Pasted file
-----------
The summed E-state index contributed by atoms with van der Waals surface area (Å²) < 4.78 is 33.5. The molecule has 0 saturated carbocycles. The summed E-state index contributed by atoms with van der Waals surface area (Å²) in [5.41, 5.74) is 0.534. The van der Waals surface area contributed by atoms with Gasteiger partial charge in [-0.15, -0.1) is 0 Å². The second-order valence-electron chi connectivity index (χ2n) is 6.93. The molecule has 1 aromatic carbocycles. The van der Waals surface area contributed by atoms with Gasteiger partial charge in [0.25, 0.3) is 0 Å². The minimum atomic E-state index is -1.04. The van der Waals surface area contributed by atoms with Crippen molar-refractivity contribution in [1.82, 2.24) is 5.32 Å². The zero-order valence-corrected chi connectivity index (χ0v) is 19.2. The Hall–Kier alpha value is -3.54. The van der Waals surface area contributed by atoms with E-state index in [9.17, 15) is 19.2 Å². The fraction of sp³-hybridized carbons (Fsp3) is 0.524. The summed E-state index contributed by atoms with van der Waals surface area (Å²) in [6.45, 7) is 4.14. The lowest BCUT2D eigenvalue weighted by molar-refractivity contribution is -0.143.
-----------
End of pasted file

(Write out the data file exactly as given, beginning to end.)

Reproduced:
The summed E-state index contributed by atoms with van der Waals surface area (Å²) < 4.78 is 33.5. The molecule has 0 saturated carbocycles. The summed E-state index contributed by atoms with van der Waals surface area (Å²) in [5.41, 5.74) is 0.534. The van der Waals surface area contributed by atoms with Gasteiger partial charge in [-0.15, -0.1) is 0 Å². The second-order valence-electron chi connectivity index (χ2n) is 6.93. The molecule has 1 aromatic carbocycles. The van der Waals surface area contributed by atoms with Gasteiger partial charge in [0.25, 0.3) is 0 Å². The minimum atomic E-state index is -1.04. The van der Waals surface area contributed by atoms with Crippen molar-refractivity contribution in [1.82, 2.24) is 5.32 Å². The zero-order valence-corrected chi connectivity index (χ0v) is 19.2. The Hall–Kier alpha value is -3.54. The van der Waals surface area contributed by atoms with E-state index in [9.17, 15) is 19.2 Å². The fraction of sp³-hybridized carbons (Fsp3) is 0.524. The summed E-state index contributed by atoms with van der Waals surface area (Å²) in [6.45, 7) is 4.14. The lowest BCUT2D eigenvalue weighted by molar-refractivity contribution is -0.143.